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Happy Birthday, Artie Auerbach!

It was a cold January day in 1946 when Jack Benny, attending the Rose Bowl game, made the acquaintance of a hot dog salesman who enthusiastically peddled his wares with a cry of “Pickle in the middle and the mustard on top!”  The salesman tells the notoriously tight Benny that the dogs are three cents apiece, and when Jack asks why he sells them so cheap the vendor’s reply is “Taste ’em!” (At least he’s an honest man—when his would-be customer notices the weenies look a little tough he responds: “Hoo hoo hoooo…what suitcase handles they would make!”)

Now…before we confuse anyone—this historic meeting occurred on Jack’s radio show…not in real life.  But Benny’s encounter with the vendor would be a most momentous one—for although he’s not identified specifically by name in that broadcast, that tube steak proprietor would soon become a regular on Jack’s program in the form of the comedian’s good friend “Mr. Kitzel.”  Kitzel was performed by the talented Arthur “Artie” Allan Auerbach, born in 1903 on this date in New York City…and before achieving radio immortality, was a professional photographer by trade.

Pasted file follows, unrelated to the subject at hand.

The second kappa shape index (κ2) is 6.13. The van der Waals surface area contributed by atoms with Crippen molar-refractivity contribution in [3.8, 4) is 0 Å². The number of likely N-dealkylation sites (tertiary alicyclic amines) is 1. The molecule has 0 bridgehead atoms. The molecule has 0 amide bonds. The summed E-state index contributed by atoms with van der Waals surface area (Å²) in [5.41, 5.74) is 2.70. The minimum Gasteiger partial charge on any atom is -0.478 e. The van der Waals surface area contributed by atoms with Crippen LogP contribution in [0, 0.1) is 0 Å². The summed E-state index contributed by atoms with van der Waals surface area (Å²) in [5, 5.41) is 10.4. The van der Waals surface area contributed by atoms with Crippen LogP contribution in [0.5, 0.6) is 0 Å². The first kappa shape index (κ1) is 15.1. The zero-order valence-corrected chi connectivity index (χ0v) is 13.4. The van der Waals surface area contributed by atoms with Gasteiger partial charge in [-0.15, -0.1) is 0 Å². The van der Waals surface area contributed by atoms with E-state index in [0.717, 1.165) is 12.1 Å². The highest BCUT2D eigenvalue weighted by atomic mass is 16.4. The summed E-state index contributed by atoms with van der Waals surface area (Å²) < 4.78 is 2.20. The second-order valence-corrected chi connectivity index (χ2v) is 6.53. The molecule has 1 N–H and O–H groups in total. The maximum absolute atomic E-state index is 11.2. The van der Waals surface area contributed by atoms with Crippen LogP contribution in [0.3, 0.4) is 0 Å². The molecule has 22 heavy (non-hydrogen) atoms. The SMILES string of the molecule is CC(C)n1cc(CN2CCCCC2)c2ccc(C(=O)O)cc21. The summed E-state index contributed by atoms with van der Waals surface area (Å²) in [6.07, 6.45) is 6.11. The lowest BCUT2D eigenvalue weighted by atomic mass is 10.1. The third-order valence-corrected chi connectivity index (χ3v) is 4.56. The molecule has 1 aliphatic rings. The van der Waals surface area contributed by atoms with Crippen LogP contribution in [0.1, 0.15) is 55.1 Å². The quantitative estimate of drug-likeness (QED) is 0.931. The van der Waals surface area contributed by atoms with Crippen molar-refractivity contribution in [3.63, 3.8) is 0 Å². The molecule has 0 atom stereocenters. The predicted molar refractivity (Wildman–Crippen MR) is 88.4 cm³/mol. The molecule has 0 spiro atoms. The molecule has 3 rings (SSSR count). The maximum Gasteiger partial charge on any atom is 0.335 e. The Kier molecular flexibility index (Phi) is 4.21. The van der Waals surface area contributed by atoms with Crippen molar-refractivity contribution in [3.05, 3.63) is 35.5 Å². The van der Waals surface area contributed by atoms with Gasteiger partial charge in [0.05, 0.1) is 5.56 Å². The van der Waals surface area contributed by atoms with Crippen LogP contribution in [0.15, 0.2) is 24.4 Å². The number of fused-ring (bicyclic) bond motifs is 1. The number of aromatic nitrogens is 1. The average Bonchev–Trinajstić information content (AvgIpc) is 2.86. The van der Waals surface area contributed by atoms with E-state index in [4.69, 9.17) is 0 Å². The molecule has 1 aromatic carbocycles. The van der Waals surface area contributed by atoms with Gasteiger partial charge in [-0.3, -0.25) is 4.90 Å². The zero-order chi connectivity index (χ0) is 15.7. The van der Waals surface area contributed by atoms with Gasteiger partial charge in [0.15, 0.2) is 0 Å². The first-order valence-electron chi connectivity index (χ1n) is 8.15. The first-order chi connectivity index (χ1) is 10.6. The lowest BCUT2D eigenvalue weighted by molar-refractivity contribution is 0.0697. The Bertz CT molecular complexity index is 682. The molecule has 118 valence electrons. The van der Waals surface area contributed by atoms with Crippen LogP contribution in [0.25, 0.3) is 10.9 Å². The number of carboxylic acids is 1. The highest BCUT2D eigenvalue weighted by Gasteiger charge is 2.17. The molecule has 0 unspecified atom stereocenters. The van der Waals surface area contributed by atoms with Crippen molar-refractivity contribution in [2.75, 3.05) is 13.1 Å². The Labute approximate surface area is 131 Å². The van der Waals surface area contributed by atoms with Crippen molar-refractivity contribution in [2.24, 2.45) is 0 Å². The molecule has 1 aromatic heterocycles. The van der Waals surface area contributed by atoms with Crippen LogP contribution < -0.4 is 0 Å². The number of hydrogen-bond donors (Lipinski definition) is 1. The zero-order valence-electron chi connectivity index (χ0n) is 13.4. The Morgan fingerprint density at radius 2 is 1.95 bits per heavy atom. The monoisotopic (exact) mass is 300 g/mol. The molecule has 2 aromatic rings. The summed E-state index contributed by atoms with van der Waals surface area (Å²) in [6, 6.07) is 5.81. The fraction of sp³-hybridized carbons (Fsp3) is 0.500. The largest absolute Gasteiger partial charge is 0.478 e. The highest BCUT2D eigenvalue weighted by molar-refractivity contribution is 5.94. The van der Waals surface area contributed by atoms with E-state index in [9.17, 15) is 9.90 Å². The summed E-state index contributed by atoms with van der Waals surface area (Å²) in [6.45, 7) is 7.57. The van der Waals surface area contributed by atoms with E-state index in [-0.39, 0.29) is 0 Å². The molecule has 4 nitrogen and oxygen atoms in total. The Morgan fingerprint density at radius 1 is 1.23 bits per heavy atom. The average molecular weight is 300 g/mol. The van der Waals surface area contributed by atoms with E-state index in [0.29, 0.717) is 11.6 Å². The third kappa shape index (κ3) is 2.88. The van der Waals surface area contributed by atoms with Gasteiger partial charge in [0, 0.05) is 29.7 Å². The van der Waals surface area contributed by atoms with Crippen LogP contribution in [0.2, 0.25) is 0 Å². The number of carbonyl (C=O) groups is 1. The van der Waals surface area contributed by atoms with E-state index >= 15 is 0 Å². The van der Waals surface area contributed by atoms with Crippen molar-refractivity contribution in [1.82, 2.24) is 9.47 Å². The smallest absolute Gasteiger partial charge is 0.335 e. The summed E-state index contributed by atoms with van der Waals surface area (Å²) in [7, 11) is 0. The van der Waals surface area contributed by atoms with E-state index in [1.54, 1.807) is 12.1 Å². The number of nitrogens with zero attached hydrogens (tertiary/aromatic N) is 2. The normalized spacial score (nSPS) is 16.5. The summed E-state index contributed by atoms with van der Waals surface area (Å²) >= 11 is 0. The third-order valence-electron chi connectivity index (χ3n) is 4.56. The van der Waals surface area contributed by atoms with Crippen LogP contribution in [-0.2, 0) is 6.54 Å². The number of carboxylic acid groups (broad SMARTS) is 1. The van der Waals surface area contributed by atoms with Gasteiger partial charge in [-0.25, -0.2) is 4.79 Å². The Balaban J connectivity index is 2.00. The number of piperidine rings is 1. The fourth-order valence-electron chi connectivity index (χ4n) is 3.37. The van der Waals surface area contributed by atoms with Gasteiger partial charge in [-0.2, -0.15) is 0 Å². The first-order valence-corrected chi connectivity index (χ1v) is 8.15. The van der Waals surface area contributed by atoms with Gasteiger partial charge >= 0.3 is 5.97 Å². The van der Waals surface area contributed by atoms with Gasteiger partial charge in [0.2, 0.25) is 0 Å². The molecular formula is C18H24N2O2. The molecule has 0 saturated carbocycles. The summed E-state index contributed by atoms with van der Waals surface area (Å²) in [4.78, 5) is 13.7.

The photography practiced by Artie Auerbach was that of the newspaper variety; the periodicals that employed him at various stages of his fourth estate career include The New York GraphicThe New York Daily Mirror, and The New York Daily News.  Auerbach covered such headline stories as the Hall-Mills murder case (1922) and the Lindbergh Baby kidnapping (1932), but in his off-time Artie demonstrated that he had a knack for dialects by telling Yiddish anecdotes at private parties.  The story goes that Auerbach found the inspiration for the “Kitzel” character by hearing druggist Maurice Ahdorf warble Yes Sir, That’s My Baby in a strong accent (not necessarily Jewish, as many believe, but rather a combination of Balkan tongues).  Artie would eventually cross paths with radio comedian Phil Baker, who enjoyed Auerbach’s dialect humor so much that he recommended him to his friend Lew Brown.  In 1934, Brown was casting for a stage revue entitled Calling All Stars, and signed Artie up for the show (as a hillbilly!).  Auerbach apparently had reservations about a career in show business, because rather than quit the newspaper outright…he just took a leave of absence.